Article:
About a year and a half ago, I wrote about how people were profiting from the Holocaust.
This all came about because Viktor Kempf of Vancouver attempted to sell a pair of trousers purportedly worn by a prisoner of Auschwitz who had died in the holocaust. This matter came to light, after an article appeared in Britain’s Daily Mail. The publication found that said items included shoes and a suitcase taken from concentration camp prisoners, Star of David armbands that Jews were forced to wear and the alleged uniform of a Polish baker who died in Auschwitz.
EBay reacted quickly and responsibly by removing these 30 items from their website, making a sincerely apology, and then donating $40,000 to a charitable organization. The company admitted that they had no idea how long it had been helping sell items linked to genocide, but one Nazi memorabilia dealer boasted of selling an Auschwitz victim’s uniform for thousands of dollars on eBay last year. Ebay receives a commission on items sold, as well as charging a listing fee.
My argument was that the sale of Holocaust memorabilia is banned in France, Germany and Austria, so why is it not banned in Canada. The purchase of memorabilia from the Holocaust will only excite the sick and depraved, the neo-Nazis of the world.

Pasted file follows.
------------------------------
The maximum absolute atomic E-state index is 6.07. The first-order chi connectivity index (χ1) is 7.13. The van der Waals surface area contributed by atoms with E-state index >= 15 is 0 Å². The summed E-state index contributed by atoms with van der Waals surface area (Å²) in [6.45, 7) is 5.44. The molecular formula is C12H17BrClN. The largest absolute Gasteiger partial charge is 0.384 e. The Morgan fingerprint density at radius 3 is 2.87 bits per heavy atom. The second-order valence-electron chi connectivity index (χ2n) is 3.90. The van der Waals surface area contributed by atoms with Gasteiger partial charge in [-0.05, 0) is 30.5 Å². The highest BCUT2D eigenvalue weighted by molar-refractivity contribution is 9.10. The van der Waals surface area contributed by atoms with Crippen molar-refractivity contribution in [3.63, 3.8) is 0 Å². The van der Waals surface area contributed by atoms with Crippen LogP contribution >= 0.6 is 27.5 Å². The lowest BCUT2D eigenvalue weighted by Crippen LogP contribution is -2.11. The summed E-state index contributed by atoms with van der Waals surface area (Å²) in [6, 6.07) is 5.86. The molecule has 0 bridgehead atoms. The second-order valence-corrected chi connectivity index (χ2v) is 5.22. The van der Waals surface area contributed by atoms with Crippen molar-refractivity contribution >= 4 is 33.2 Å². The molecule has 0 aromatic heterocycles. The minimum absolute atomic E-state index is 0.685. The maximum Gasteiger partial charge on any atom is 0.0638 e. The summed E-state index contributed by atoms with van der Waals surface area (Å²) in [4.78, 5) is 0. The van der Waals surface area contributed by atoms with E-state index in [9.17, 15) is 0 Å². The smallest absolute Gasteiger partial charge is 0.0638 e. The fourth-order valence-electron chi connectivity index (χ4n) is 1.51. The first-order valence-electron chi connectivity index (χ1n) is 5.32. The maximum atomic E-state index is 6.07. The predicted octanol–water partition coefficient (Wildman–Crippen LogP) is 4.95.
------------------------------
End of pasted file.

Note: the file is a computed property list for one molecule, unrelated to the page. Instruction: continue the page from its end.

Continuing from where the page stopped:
In Canada, the sale of Holocaust memorabilia is not illegal. The only legislation applicable is Canada’s Criminal Code as the sale of these types of items does not meet criteria set out under current hate crime legislation.
The point that I am making is that it is morally and ethically wrong to profit from the Holocaust. Based on this same philosophy, Israel’s Yad Vashem refused to purchase Jozef Mengele’s hand written journals from Alexander Historical Auctions of Stamford, Connecticut since it felt that it would be wrong for anyone to profit from the Holocaust.
After discussing this matter with my federal Member of Parliament, Mark Adler, and convincing him that the Canadian Criminal Code should be amended to forbid the sale and purchase of material where someone can profit from the Holocaust, I am delighted that he has introduced Bill C-678, act to amend the Criminal Code of Canada to make it an offence to sell or purchase the personal property of a holocaust survivor or victim, for the purpose of willfully promoting hatred as shown by the following extract from House of Common’s Hansard reporting service.
No one should profit from the misfortune of anyone, especially a Holocaust victim or survivor. I thank Mr. Adler for strengthening Canada’s Criminal Code, and our country’s hate laws. Bill C-678 recently was introduced and received first reading in Parliament. Hopefully, it’s well under way to becoming law.